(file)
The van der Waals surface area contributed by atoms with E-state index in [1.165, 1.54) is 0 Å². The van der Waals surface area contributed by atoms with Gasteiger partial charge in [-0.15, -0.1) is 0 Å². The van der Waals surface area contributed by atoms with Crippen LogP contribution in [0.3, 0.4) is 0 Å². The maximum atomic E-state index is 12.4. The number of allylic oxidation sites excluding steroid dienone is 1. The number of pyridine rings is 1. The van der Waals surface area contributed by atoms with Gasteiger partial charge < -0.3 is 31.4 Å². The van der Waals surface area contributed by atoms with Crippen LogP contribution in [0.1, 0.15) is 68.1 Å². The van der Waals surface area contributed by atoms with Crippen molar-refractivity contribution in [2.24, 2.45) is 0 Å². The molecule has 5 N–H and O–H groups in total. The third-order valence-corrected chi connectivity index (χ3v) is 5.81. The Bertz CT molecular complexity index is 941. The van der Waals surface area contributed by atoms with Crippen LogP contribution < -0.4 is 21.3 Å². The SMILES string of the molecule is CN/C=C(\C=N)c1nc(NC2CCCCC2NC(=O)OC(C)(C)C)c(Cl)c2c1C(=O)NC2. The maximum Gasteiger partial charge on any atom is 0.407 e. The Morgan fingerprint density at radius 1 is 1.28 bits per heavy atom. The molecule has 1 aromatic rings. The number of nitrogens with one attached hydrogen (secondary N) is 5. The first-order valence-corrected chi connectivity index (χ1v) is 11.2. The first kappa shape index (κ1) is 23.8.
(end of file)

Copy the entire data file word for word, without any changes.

The van der Waals surface area contributed by atoms with E-state index in [1.165, 1.54) is 0 Å². The van der Waals surface area contributed by atoms with Gasteiger partial charge in [-0.15, -0.1) is 0 Å². The van der Waals surface area contributed by atoms with Crippen LogP contribution in [0.3, 0.4) is 0 Å². The maximum atomic E-state index is 12.4. The number of allylic oxidation sites excluding steroid dienone is 1. The number of pyridine rings is 1. The van der Waals surface area contributed by atoms with Gasteiger partial charge < -0.3 is 31.4 Å². The van der Waals surface area contributed by atoms with Crippen LogP contribution in [0.1, 0.15) is 68.1 Å². The van der Waals surface area contributed by atoms with Crippen molar-refractivity contribution in [2.24, 2.45) is 0 Å². The molecule has 5 N–H and O–H groups in total. The third-order valence-corrected chi connectivity index (χ3v) is 5.81. The Bertz CT molecular complexity index is 941. The van der Waals surface area contributed by atoms with Crippen LogP contribution < -0.4 is 21.3 Å². The SMILES string of the molecule is CN/C=C(\C=N)c1nc(NC2CCCCC2NC(=O)OC(C)(C)C)c(Cl)c2c1C(=O)NC2. The maximum Gasteiger partial charge on any atom is 0.407 e. The Morgan fingerprint density at radius 1 is 1.28 bits per heavy atom. The molecule has 1 aromatic rings. The number of nitrogens with one attached hydrogen (secondary N) is 5. The first-order valence-corrected chi connectivity index (χ1v) is 11.2. The first kappa shape index (κ1) is 23.8.